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'I Love U Guys' for REAL

Several hundred volunteers help simulate response to an emergency incident on a Hillsboro school campus


HILLSBORO TRIBUNE PHOTO: KATHY FULLER - Volunteers acting as parents crowd a check-in table at the Hillsboro Stadium where the Hillsboro School District held a drill April 8. The drill simulated the process of reuniting parents with their children in the event a school had to be evacuated for safety purposes.No one wants to imagine a threat to students on a local K-12 campus, but in Hillsboro, officials are facing that possibility head on — and trying to limit the chaos that could ensue afterward.

Hillsboro School District, Hillsboro Police Department and Hillsboro Fire and Rescue conducted a parent reunification drill at Hillsboro Stadium Friday morning, April 8, to simulate the response that would take place in the wake of such an incident.

About 300 students and 200 parent volunteers helped school district personnel practice their roles in setting up an off-site reunification area where — in the case of a school evacuation — parents would be directed to go to pick up their children.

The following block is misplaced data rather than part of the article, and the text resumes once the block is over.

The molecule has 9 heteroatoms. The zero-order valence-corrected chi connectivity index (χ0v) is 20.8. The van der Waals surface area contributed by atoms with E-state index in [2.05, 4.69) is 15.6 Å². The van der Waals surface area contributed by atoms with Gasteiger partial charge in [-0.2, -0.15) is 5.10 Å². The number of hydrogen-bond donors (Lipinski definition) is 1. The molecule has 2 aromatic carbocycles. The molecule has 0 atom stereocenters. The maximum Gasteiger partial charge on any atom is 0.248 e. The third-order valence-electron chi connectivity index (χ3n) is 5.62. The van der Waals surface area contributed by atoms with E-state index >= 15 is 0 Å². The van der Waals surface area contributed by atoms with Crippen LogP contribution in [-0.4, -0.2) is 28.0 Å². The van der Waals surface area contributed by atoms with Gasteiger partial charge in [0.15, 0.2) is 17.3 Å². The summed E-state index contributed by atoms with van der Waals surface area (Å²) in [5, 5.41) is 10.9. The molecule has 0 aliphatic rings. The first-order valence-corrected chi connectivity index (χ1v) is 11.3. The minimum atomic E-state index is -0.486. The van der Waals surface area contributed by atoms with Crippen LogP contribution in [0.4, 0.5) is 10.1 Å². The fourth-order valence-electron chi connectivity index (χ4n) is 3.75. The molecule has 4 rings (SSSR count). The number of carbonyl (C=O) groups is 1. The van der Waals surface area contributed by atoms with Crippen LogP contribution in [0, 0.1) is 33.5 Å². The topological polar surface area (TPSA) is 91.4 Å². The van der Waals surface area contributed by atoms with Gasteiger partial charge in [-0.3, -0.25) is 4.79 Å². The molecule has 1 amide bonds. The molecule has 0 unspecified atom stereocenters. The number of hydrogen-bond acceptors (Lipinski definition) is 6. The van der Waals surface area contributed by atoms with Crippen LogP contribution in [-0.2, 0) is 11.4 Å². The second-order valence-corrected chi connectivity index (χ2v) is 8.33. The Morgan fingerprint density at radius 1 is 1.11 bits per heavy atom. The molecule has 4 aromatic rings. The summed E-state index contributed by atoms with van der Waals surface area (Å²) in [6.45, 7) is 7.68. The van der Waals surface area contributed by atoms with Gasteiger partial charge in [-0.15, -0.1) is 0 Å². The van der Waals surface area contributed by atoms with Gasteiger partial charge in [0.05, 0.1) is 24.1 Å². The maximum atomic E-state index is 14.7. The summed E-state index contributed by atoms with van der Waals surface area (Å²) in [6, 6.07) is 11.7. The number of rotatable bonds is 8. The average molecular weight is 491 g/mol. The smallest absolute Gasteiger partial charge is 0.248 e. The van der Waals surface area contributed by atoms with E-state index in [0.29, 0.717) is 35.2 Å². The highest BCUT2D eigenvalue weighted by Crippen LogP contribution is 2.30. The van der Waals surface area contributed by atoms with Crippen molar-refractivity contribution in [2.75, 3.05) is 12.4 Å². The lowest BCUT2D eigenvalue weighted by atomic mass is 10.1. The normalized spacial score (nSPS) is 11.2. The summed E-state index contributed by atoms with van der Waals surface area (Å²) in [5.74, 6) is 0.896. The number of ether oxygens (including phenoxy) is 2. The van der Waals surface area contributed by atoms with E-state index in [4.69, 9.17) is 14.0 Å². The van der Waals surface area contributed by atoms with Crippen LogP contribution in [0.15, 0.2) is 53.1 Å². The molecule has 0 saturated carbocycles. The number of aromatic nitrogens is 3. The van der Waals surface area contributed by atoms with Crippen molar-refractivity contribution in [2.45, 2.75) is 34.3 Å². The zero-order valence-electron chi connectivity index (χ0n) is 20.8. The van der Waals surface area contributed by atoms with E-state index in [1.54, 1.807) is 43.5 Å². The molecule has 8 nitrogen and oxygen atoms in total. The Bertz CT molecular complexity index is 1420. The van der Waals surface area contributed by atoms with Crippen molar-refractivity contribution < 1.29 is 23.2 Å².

The three-hour drill, led by school district Safety Emergency Manager Michelle Brady, put into action the district’s reunification plan, which is modeled after the Standard Reunification Method developed by the “I Love U Guys Foundation.” The foundation focuses on school safety protocols and was formed by John-Michael and Ellen Keyes after their daughter Emily was shot by a gunman at Platte Canyon High School in Colorado in 2006.

Emily Keyes, who was 16, text-messaged “I Love U Guys” to her father shortly before she died. John-Michael Keyes quit his job in 2009 and started working with his wife to promote the work of their nonprofit.

“Everything looks really great on paper, but until we put this into practice, we don’t know” where adjustments and changes must be made, Brady said Monday.